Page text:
"To face down men in this part of the world, you have to use force," she said. "We function in a man's world where men make all the rules. Our fight is against injustice." -- Sampat Pal, 47, leader of the female vigilantes known as the Gulabi (Pink) Gang in Uttar Pradesh. (San Francisco Chronicle)



Barack Obama promised to bring change to Washington, but did you see whom he selected as ambassador to Belize? His old college buddy Vinai Thummalapally!

The folks in Belize had better give me a call. For only $9.99, I'll help them learn how to say "Ambassador Thummalapally."

Thummalapally, in case you're wondering, has no experience as a diplomat, but he did pass Obama's foreign service exam, which consisted of a single question: "How much money did you raise for me, bro?"

The correct answer for Thummalapally was "more than 100 grand—and I also told the media that you're the best thing to happen to America since Slim-Fast."

The Colorado business executive also donated $4,500 of his own money for his pal's presidential campaign, while his wife, Barbara, gave $2,800. There were no strings attached, of course, just a note from Barbara that said: "Dear Barack, Vinai and I believe in you so much, we're giving you all the money we had saved for our vacation in sunny Belize. I told Vinai that Belize can wait. Poor guy, he really had his heart set on going. He even read the Lonely Planet Travel Guide and bought a really nice beach umbrella."

Well, perhaps Barbara didn't send a note, but she and Vinai were probably aware that raising money for Obama's campaign could result in an ambassadorship.

Vinai: "We've raised only $50,000. We need to raise more. I don't want to be sent to Cote d'Ivoire."

Barbara: "Yeah, me neither. That would be as bad as going to Ivory Coast."

Vinai: "If we raise a little more, we could go to Belize, Jamaica or even Namibia."

Barbara: "What's so great about Namibia?"

Vinai: "I'm not sure, but that's where Angelina Jolie goes to give birth. Did you know that she's the UN Refugee Agency's Goodwill Ambassador?"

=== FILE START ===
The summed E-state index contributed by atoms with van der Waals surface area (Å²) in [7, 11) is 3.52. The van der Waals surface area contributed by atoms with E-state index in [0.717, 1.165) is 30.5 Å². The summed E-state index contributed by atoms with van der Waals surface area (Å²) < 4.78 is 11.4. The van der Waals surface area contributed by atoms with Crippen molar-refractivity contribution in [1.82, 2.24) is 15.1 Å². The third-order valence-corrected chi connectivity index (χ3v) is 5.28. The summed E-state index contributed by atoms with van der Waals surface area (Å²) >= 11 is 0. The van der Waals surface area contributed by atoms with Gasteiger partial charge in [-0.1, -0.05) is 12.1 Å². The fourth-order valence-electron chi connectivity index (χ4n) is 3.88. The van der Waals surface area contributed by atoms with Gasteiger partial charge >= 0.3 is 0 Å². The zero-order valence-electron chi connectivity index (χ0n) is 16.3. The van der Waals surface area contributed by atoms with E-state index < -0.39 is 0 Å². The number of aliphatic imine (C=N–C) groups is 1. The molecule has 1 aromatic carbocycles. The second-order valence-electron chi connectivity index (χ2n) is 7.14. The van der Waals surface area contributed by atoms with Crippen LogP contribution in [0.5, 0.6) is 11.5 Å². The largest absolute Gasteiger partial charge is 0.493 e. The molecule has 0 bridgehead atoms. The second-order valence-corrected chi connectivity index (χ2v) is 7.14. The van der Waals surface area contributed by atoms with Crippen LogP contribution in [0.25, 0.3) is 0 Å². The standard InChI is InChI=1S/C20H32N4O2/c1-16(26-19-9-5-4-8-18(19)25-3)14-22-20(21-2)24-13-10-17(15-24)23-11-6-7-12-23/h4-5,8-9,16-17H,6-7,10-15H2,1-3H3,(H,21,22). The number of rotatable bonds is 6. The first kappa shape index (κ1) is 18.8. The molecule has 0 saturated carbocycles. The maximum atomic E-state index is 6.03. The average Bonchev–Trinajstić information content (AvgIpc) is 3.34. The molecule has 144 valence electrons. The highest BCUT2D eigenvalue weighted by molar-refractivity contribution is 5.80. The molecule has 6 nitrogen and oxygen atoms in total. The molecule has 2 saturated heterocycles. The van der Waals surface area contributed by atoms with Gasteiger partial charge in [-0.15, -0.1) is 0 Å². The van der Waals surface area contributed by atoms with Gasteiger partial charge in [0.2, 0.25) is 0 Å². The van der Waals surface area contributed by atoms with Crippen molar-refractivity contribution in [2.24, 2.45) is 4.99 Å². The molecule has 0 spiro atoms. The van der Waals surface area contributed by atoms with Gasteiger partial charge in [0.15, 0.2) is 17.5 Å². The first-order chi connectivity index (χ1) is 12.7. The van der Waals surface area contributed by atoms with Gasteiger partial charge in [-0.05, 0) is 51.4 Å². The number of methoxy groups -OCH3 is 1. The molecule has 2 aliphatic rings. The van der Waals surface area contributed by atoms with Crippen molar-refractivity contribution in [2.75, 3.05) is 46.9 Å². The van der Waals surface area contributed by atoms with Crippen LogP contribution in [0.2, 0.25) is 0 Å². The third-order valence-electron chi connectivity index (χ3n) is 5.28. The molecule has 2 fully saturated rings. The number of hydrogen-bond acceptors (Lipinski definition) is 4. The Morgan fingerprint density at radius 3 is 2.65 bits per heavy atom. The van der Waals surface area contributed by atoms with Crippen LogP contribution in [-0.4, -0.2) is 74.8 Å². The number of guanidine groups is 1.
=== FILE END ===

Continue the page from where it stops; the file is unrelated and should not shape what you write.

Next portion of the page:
Barbara: "She must not have raised much money for the agency. I'd rather be a Macy's or Saks Fifth Avenue Ambassador."

Obama followed the dubious practice of previous presidents—Republicans and Democrats alike—in rewarding his contributors and friends with plum ambassadorships. A plum ambassadorship, in case you didn't know, is an ambassadorship to a country where plums are grown. Plum ambassadorships are considered more desirable than mango and banana ambassadorships. (Now you know why Thummalapally and others described their fundraising as "very fruitful.")

John Roos, a California-based lawyer who raised more than $500,000 for Obama's campaign, was appointed ambassador to Japan. Poor guy—if he had raised a little more, he could have been off to Paris. That job went to Charles Rivkin, president and CEO of an entertainment company. Obama selected him as an ambassador not just because he had raised almost as much money as a CEO earns, but also because he had produced the children's show Yo Gabba Gabba! and, as such, was familiar with foreign-looking creatures.

Louis Susman, a lawyer and investment banker who raised at least $400,000 for Obama's campaign and inauguration, earned himself an ambassadorship to Britain. Talk about a plum post. He'll get to have lunch with Prince Charles, tea with the Queen, and dinner with Susan Boyle. Well, one out of three isn't bad.

So what happens to all the career diplomats, the ones who have tons of foreign service experience, but didn't raise a penny for the president? They get sent to countries in the developing world that don't have the amenities of Tokyo, Paris or London, that don't have the sunny beaches of Belize or Jamaica. But on the bright side, people in these countries can be quite welcoming. In a few remote islands, for example, the people are constantly sending invitations to the U.S. Embassy, eager to have the ambassador for dinner.